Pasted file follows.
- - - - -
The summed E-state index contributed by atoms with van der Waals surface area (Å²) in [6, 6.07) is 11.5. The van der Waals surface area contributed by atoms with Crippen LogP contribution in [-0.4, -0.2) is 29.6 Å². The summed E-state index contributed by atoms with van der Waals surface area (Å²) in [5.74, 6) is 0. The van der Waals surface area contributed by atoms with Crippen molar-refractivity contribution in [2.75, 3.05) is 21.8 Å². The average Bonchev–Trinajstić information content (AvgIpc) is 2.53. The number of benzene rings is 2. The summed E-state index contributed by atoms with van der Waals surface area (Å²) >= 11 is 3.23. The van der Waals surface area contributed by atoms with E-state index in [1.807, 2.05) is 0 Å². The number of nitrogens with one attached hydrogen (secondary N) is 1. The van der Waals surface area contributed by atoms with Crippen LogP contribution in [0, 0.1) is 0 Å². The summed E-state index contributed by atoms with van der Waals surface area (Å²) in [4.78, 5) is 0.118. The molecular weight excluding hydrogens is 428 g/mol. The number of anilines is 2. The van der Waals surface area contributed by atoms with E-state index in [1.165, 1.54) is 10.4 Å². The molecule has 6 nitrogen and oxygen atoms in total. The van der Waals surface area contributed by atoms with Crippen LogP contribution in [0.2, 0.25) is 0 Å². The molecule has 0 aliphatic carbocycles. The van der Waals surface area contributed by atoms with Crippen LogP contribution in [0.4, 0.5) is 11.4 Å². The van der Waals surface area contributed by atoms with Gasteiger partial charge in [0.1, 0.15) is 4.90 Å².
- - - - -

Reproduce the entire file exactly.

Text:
The summed E-state index contributed by atoms with van der Waals surface area (Å²) in [6, 6.07) is 11.5. The van der Waals surface area contributed by atoms with Crippen LogP contribution in [-0.4, -0.2) is 29.6 Å². The summed E-state index contributed by atoms with van der Waals surface area (Å²) in [5.74, 6) is 0. The van der Waals surface area contributed by atoms with Crippen molar-refractivity contribution in [2.75, 3.05) is 21.8 Å². The average Bonchev–Trinajstić information content (AvgIpc) is 2.53. The number of benzene rings is 2. The summed E-state index contributed by atoms with van der Waals surface area (Å²) >= 11 is 3.23. The van der Waals surface area contributed by atoms with E-state index in [1.807, 2.05) is 0 Å². The number of nitrogens with one attached hydrogen (secondary N) is 1. The van der Waals surface area contributed by atoms with Crippen LogP contribution in [0, 0.1) is 0 Å². The summed E-state index contributed by atoms with van der Waals surface area (Å²) in [4.78, 5) is 0.118. The molecular weight excluding hydrogens is 428 g/mol. The number of anilines is 2. The van der Waals surface area contributed by atoms with E-state index in [1.165, 1.54) is 10.4 Å². The molecule has 6 nitrogen and oxygen atoms in total. The van der Waals surface area contributed by atoms with Crippen LogP contribution in [0.2, 0.25) is 0 Å². The molecule has 0 aliphatic carbocycles. The van der Waals surface area contributed by atoms with Crippen LogP contribution in [0.4, 0.5) is 11.4 Å². The van der Waals surface area contributed by atoms with Gasteiger partial charge in [0.1, 0.15) is 4.90 Å².